Snowy streets and wails of grief dominated the live broadcast from North Korea state television Wednesday, as the reclusive state bid farewell to its absolute leader, Kim Jong Il. International media were barred from the event.
The reason for reported delays in the start of Wednesday's funeral procession was immediately apparent in images broadcast by North Korea's official television network: streets in the capital, Pyongyang, were coated in snow.
A gigantic portrait of leader Kim Jong Il mounted on a black limousine sedan led the slow drive. Just behind it, a car carried an enormous wreath from his son and successor, Kim Jong Un.
The third car in line was the hearse itself, with the coffin apparently bearing Kim Jong Il's body rested on the roof of the vehicle on top of a bed of flowers. The younger Kim walked on the street alongside the vehicle for at least a portion of the procession.
Melodrama rose as the vehicle made their way through billowing clouds of snow along the city route.
In 5,000 years of history, asks a North Korean anchor voicing over the procession, can anybody tell us when we have suffered such emotional pain?
Scott Atran, Professor of psychology and public policy at the University of Michigan. Atran, says the dramatic displays of mourning are not unique to North Korea. He spoke with VOA's Ira Mellman.
Thousands of wailing, weeping North Korean soldiers and civilians contorted their faces in dramatic anguish as official television cameras went in for close ups.
In many ways, Wednesday's procession was a bad-weather replay of a similar choreographed event 17 years earlier: the funeral of Kim Jong Il's father, Kim Il Sung.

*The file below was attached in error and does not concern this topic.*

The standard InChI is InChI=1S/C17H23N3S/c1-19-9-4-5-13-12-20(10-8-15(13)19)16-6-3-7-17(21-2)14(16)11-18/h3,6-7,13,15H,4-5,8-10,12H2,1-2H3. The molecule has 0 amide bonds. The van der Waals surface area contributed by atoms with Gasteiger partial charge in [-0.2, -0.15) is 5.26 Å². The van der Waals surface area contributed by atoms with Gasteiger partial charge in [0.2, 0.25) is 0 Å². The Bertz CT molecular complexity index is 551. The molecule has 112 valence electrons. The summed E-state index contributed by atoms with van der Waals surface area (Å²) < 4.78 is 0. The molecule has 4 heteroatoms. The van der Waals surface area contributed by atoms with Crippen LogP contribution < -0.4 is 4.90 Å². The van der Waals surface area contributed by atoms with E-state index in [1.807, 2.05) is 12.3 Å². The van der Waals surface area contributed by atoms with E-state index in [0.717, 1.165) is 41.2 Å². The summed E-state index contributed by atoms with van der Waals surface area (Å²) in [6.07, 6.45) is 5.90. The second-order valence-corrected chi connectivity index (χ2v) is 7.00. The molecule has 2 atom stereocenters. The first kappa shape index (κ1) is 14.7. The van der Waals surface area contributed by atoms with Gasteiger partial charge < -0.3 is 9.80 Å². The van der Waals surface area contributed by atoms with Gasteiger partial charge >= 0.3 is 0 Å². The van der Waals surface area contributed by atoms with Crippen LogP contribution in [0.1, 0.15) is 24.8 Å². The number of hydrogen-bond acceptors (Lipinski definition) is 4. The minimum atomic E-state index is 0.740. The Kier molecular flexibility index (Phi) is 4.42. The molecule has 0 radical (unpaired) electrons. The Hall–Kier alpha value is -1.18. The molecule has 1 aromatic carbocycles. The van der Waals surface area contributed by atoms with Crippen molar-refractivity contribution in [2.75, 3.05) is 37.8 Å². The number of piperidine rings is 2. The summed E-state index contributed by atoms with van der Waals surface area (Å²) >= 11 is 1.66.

The elder Kim, who died in 1994, still holds the title "Eternal President." He is revered as a divine figure in North Korea's education and propaganda systems, and researchers say his persona is the single most potent source of political legitimacy in the North's unique form of government.
Ryoo Kihl-jae is a dean at Seoul's Kyungnam Graduate School of North Korean Studies. He says the choice of officials walking along with Kim Jong Un in the procession sends a signal about the transition of power.
He says most of them were Kim Jong Il's key advisors. Ryoo says that shows a continuity not just along the family lines of father to son, but along political lines of one regime to another.
Kim Jong Il's death leaves a young man in his late 20s in charge of the nuclear armed country. Experts say his next six to 12 months will be a careful balancing act between courting the support of the hardline military, and exploring the economic reforms the impoverished country so desperately needs.